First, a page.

Attacks on Orthodox Jews spike; mainstream Jewish groups seem indifferent

Recently, attacks against Jews have sharply increased in New York City. According to a report published in May by the New York Police Department, from January through May of this year, New York City experienced an 83 percent rise in hate crimes. Fifty-nine percent of hate crimes in the city are directed against Jews, and anti-Semitic attacks have risen by 90 percent in the past year.

On September 22, a few hundred Jewish demonstrators congregated outside of New York City Hall to demand that city officials take effective action to stem the rising wave of anti-Semitic attacks. According to Caroline Glick, Morton Klein, president of the Zionist Organization of America, was the only leader of a major Jewish organization among the participants. Aside from two New York City councilmen, no Jewish politicians attended the event. Chuck Schumer didn’t. Neither did any of the Jewish representatives from New York.

How to explain the apparent indifference of mainstream Jewish groups and politicians to the spike in hate crimes committed against Jews? Glick believes the explanation lies in the kind of Jews who are being attacked and the kind of people doing the attacking:

The Jewish victims in New York are not Reform Jews. They are ultra-Orthodox Jews. And they don’t live in Manhattan. They live in Brooklyn.

Ultra-Orthodox Jews are not progressives and not part of the Democratic coalition.

As for their assailants:

Most of the perpetrators are African Americans, and as such, like the Reform Jews, they are members in good standing of the progressive camp in American politics.

Mayor Bill de Blasio claims that the attacks are the work of neo-Nazis. But they are occurring in Crown Heights. How many neo-Nazis are there in Crown Heights? Approximately none.

There aren’t many on college campuses, either. There too, attacks on Jews have increased. There too, the rise has nothing to do with neo-Nazis or “right-wingers”. Says Glick:

Last month, the Amcha Initiative, which documents, investigates and combats anti-Semitism on college campuses, published its 2018 report on-campus anti-Semitism. The report revealed that classic anti-Semitic attacks—that is, right-wing anti-Semitic attacks — decreased by 42 percent. In contrast, 2018 saw a 70 percent increase in leftist anti-Semitic attacks on campuses.

The report also found that faculty members are playing a central role in propagating and inciting anti-Semitism on campuses by pushing academic boycotts of Israel. Their decisive role — and the fact that their actions are largely backed by university administrators — indicates that anti-Semitism has become institutionalized in American academia.

One shouldn’t expect better from Bill de Blasio, a socialist hack, or academia, a subsidiary of the hard left. But what about mainstream Jewish organizations? One might have hoped for better from them, even given their lack of affinity for the New York City Jews under attack. At a minimum, one might have hoped for vigorous push back against boycotts of Israel.

According to Glick, however, any push back has been less than vigorous.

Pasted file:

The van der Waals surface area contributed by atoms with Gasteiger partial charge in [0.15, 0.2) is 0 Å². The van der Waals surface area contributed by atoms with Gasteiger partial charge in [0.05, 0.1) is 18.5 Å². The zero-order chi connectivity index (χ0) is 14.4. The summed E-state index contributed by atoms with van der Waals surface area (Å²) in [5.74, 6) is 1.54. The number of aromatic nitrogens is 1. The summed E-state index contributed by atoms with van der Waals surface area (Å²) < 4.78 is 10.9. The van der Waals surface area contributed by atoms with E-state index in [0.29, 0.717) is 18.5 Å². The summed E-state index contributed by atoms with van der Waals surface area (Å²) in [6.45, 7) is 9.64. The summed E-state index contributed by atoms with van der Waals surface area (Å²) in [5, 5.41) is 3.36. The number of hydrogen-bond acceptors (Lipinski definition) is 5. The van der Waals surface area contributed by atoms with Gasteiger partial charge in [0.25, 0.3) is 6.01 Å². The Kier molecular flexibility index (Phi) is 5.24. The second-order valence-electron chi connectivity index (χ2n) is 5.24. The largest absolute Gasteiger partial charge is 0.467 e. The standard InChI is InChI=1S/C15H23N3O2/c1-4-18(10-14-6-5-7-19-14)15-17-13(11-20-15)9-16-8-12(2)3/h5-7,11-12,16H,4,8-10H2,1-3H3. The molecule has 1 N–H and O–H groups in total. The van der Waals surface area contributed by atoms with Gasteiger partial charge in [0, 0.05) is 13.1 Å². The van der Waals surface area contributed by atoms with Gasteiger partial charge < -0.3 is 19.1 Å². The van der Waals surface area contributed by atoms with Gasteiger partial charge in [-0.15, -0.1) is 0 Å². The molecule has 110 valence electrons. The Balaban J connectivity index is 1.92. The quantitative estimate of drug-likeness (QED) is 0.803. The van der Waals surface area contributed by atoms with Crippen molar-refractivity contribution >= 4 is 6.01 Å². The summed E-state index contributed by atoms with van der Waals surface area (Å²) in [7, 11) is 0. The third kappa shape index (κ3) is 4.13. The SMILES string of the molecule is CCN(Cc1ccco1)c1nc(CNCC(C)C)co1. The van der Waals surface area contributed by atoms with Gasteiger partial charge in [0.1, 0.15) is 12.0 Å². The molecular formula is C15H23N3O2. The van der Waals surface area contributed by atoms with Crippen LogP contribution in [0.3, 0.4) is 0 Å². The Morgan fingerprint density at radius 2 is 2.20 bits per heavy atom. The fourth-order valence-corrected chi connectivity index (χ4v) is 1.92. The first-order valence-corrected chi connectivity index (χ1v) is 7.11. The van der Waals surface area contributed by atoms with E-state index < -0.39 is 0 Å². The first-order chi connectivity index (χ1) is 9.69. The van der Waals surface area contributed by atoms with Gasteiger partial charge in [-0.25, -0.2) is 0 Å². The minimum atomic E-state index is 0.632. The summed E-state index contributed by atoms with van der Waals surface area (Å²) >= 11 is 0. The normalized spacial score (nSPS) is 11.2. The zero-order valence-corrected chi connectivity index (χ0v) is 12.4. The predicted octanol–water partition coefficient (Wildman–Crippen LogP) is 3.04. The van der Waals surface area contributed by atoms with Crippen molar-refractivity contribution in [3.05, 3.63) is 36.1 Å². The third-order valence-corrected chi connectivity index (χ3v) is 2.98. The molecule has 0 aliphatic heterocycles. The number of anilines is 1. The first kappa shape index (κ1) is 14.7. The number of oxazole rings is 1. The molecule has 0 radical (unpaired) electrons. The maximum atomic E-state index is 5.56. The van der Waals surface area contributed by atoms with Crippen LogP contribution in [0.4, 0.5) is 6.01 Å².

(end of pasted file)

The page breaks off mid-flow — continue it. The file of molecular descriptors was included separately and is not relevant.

Instead of vigorously combating genuine anti-Semitism, mainstream Jewish groups focus on attacking President Trump. For example, leaders of the Reform movement published a pre-Rosh Hashanah statement on the movement’s website. The statement was a lengthy diatribe against Trump.

Meanwhile, as Glick points out, the Trump administration is taking steps to combat academia’s attack on Jews. Just last month, the Department of Education sent warning letters to Duke University and the University of North Carolina after they used federal funds to finance an anti-Semitic conference.

There’s irony here. More ironic, and more sickening, is the fact that reform Jews in New York and Washington, D.C. now treat Al Sharpton as a hero. Sharpton once incited a pogrom in Crown Heights, the same area where Jews are now being attacked as they walk down the street.

In the 1991 pogrom, more than 180 members of the Chabad community were injured during three-days and four-nights of violence perpetrated by African American and Caribbean American rioters. Yankel Rosenbaum, a visiting student from Melbourne, Australia, was beaten and stabbed to death.

Nowadays, Sharpton, who has never apologized for his role in the Crown Heights pogrom, is a mainstay of the Democratic Party, courted assiduously by Dem presidential hopefuls. And Reform Jews have joined in the adulation. According to Glick:

On Rosh Hashanah, the tony East Side Synagogue honored Sharpton at its service. In May, the Religious Action Center of the Reform movement held a conference in Washington, D.C., titled “Consultation on Conscience.” They invited Sharpton, whom they touted as a “civil rights leader,” to speak.

These invitations are so revolting as to seem unhinged. But Glick sees a method in the madness:

The liberal Jewish leadership’s decision to pretend away progressive anti-Semitism is not unhinged. As a decade of survey data has shown conclusively, their communities are in a state of demographic collapse. With the lowest fertility rates in America, with the majority of non-Orthodox Jews intermarrying and with Jewish literacy at an all-time low, the liberal Jewish establishment seeks to retain its members by embracing their lowest common denominator.

That commonality is not Judaism. It is progressivism.

Norman Podhoretz made a similar point years ago in his book Why Are Jews Liberals?

It was valid then, and even more valid today. No wonder mainstream Jews seem indifferent to attacks on Jews whose primary religion is Judaism, not progressivism, and who in fact are not progressives at all.

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